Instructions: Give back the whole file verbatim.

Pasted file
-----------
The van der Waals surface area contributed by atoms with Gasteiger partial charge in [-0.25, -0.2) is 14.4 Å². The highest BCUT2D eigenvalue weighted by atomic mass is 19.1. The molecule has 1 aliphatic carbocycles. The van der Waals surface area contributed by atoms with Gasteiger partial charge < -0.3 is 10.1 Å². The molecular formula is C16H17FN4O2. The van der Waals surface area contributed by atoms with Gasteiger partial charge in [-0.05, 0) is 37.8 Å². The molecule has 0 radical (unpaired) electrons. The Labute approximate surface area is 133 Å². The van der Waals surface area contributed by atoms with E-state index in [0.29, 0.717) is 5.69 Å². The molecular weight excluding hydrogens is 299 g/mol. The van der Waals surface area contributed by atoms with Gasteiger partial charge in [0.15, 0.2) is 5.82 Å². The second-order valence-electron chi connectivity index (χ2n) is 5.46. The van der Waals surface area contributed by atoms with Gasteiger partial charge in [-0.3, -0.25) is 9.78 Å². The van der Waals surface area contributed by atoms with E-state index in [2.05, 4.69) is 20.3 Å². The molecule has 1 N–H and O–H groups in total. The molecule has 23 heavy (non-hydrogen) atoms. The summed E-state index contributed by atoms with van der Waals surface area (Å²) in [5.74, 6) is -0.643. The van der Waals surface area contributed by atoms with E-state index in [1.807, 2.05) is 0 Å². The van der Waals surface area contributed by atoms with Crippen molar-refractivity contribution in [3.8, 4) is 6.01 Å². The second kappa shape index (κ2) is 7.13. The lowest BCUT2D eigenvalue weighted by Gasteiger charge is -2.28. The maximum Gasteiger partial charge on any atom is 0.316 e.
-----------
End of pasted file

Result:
The van der Waals surface area contributed by atoms with Gasteiger partial charge in [-0.25, -0.2) is 14.4 Å². The highest BCUT2D eigenvalue weighted by atomic mass is 19.1. The molecule has 1 aliphatic carbocycles. The van der Waals surface area contributed by atoms with Gasteiger partial charge < -0.3 is 10.1 Å². The molecular formula is C16H17FN4O2. The van der Waals surface area contributed by atoms with Gasteiger partial charge in [-0.05, 0) is 37.8 Å². The molecule has 0 radical (unpaired) electrons. The Labute approximate surface area is 133 Å². The van der Waals surface area contributed by atoms with E-state index in [0.29, 0.717) is 5.69 Å². The molecular weight excluding hydrogens is 299 g/mol. The van der Waals surface area contributed by atoms with Gasteiger partial charge in [0.15, 0.2) is 5.82 Å². The second-order valence-electron chi connectivity index (χ2n) is 5.46. The van der Waals surface area contributed by atoms with Gasteiger partial charge in [-0.3, -0.25) is 9.78 Å². The van der Waals surface area contributed by atoms with E-state index in [2.05, 4.69) is 20.3 Å². The molecule has 1 N–H and O–H groups in total. The molecule has 23 heavy (non-hydrogen) atoms. The summed E-state index contributed by atoms with van der Waals surface area (Å²) in [5.74, 6) is -0.643. The van der Waals surface area contributed by atoms with E-state index in [1.807, 2.05) is 0 Å². The van der Waals surface area contributed by atoms with Crippen molar-refractivity contribution in [3.8, 4) is 6.01 Å². The second kappa shape index (κ2) is 7.13. The lowest BCUT2D eigenvalue weighted by Gasteiger charge is -2.28. The maximum Gasteiger partial charge on any atom is 0.316 e.